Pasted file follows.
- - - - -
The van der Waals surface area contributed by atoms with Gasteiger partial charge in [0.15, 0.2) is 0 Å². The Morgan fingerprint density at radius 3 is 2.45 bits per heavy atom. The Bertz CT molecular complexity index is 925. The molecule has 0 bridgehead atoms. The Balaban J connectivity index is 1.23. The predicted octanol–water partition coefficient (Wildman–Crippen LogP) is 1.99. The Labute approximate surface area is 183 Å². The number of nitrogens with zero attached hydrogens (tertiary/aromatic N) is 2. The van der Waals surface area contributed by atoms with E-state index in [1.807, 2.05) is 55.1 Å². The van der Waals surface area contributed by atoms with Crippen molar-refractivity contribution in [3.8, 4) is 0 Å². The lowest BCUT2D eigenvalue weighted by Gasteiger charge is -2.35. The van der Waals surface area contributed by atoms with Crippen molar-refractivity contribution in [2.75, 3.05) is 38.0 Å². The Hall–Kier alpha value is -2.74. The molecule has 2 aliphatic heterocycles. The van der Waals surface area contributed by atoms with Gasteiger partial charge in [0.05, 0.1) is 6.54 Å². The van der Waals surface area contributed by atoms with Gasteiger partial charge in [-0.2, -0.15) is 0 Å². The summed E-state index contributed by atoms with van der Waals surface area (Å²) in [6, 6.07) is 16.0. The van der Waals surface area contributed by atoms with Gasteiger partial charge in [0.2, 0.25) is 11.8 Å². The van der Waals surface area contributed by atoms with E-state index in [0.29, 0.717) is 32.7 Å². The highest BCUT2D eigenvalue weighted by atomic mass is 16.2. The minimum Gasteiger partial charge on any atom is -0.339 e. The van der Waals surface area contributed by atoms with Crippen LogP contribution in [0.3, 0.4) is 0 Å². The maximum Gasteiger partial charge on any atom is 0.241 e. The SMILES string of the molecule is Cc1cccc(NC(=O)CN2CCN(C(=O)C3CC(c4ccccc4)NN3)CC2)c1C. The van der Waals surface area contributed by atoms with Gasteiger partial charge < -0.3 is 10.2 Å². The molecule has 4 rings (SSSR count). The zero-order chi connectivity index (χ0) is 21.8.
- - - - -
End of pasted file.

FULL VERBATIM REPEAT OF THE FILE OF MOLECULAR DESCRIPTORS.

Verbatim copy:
The van der Waals surface area contributed by atoms with Gasteiger partial charge in [0.15, 0.2) is 0 Å². The Morgan fingerprint density at radius 3 is 2.45 bits per heavy atom. The Bertz CT molecular complexity index is 925. The molecule has 0 bridgehead atoms. The Balaban J connectivity index is 1.23. The predicted octanol–water partition coefficient (Wildman–Crippen LogP) is 1.99. The Labute approximate surface area is 183 Å². The number of nitrogens with zero attached hydrogens (tertiary/aromatic N) is 2. The van der Waals surface area contributed by atoms with E-state index in [1.807, 2.05) is 55.1 Å². The van der Waals surface area contributed by atoms with Crippen molar-refractivity contribution in [3.8, 4) is 0 Å². The lowest BCUT2D eigenvalue weighted by Gasteiger charge is -2.35. The van der Waals surface area contributed by atoms with Crippen molar-refractivity contribution in [2.75, 3.05) is 38.0 Å². The Hall–Kier alpha value is -2.74. The molecule has 2 aliphatic heterocycles. The van der Waals surface area contributed by atoms with Gasteiger partial charge in [0.05, 0.1) is 6.54 Å². The van der Waals surface area contributed by atoms with Gasteiger partial charge in [-0.2, -0.15) is 0 Å². The summed E-state index contributed by atoms with van der Waals surface area (Å²) in [6, 6.07) is 16.0. The van der Waals surface area contributed by atoms with Gasteiger partial charge in [0.2, 0.25) is 11.8 Å². The van der Waals surface area contributed by atoms with E-state index in [0.29, 0.717) is 32.7 Å². The highest BCUT2D eigenvalue weighted by atomic mass is 16.2. The minimum Gasteiger partial charge on any atom is -0.339 e. The van der Waals surface area contributed by atoms with Crippen LogP contribution in [0.3, 0.4) is 0 Å². The maximum Gasteiger partial charge on any atom is 0.241 e. The SMILES string of the molecule is Cc1cccc(NC(=O)CN2CCN(C(=O)C3CC(c4ccccc4)NN3)CC2)c1C. The van der Waals surface area contributed by atoms with Gasteiger partial charge < -0.3 is 10.2 Å². The molecule has 4 rings (SSSR count). The zero-order chi connectivity index (χ0) is 21.8.